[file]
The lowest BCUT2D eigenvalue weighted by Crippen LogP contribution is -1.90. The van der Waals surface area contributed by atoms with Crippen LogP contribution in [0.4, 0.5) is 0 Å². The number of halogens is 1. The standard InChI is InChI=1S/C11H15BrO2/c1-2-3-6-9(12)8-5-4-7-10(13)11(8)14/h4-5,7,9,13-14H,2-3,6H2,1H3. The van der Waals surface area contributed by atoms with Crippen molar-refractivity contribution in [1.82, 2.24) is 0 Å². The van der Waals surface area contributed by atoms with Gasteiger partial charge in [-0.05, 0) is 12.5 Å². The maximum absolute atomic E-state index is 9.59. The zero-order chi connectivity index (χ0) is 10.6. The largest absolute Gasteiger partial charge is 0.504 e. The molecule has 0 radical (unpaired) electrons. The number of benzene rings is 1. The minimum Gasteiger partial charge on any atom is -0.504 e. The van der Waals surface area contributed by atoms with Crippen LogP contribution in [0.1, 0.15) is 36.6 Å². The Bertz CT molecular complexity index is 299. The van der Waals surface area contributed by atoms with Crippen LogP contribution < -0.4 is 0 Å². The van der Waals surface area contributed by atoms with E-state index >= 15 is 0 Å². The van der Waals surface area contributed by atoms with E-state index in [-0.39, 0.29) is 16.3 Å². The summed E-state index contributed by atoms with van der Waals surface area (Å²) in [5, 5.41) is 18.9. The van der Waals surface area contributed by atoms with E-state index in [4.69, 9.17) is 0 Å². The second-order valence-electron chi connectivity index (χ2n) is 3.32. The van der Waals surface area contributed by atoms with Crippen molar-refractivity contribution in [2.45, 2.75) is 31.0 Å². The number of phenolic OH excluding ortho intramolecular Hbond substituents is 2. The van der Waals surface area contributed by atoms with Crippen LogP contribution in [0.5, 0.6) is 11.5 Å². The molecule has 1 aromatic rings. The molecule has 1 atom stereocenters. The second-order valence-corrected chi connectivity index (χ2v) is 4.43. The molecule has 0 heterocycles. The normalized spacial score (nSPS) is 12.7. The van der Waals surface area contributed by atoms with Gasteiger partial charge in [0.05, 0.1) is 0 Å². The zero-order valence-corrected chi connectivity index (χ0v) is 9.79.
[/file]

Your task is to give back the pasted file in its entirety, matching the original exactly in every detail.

The lowest BCUT2D eigenvalue weighted by Crippen LogP contribution is -1.90. The van der Waals surface area contributed by atoms with Crippen LogP contribution in [0.4, 0.5) is 0 Å². The number of halogens is 1. The standard InChI is InChI=1S/C11H15BrO2/c1-2-3-6-9(12)8-5-4-7-10(13)11(8)14/h4-5,7,9,13-14H,2-3,6H2,1H3. The van der Waals surface area contributed by atoms with Crippen molar-refractivity contribution in [1.82, 2.24) is 0 Å². The van der Waals surface area contributed by atoms with Gasteiger partial charge in [-0.05, 0) is 12.5 Å². The maximum absolute atomic E-state index is 9.59. The zero-order chi connectivity index (χ0) is 10.6. The largest absolute Gasteiger partial charge is 0.504 e. The molecule has 0 radical (unpaired) electrons. The number of benzene rings is 1. The minimum Gasteiger partial charge on any atom is -0.504 e. The van der Waals surface area contributed by atoms with Crippen LogP contribution in [0.1, 0.15) is 36.6 Å². The Bertz CT molecular complexity index is 299. The van der Waals surface area contributed by atoms with Crippen LogP contribution < -0.4 is 0 Å². The van der Waals surface area contributed by atoms with E-state index >= 15 is 0 Å². The van der Waals surface area contributed by atoms with E-state index in [-0.39, 0.29) is 16.3 Å². The summed E-state index contributed by atoms with van der Waals surface area (Å²) in [5, 5.41) is 18.9. The van der Waals surface area contributed by atoms with E-state index in [4.69, 9.17) is 0 Å². The second-order valence-electron chi connectivity index (χ2n) is 3.32. The van der Waals surface area contributed by atoms with Crippen molar-refractivity contribution in [2.45, 2.75) is 31.0 Å². The number of phenolic OH excluding ortho intramolecular Hbond substituents is 2. The van der Waals surface area contributed by atoms with Crippen LogP contribution in [0.5, 0.6) is 11.5 Å². The molecule has 1 aromatic rings. The molecule has 1 atom stereocenters. The second-order valence-corrected chi connectivity index (χ2v) is 4.43. The molecule has 0 heterocycles. The normalized spacial score (nSPS) is 12.7. The van der Waals surface area contributed by atoms with Gasteiger partial charge in [0.05, 0.1) is 0 Å². The zero-order valence-corrected chi connectivity index (χ0v) is 9.79.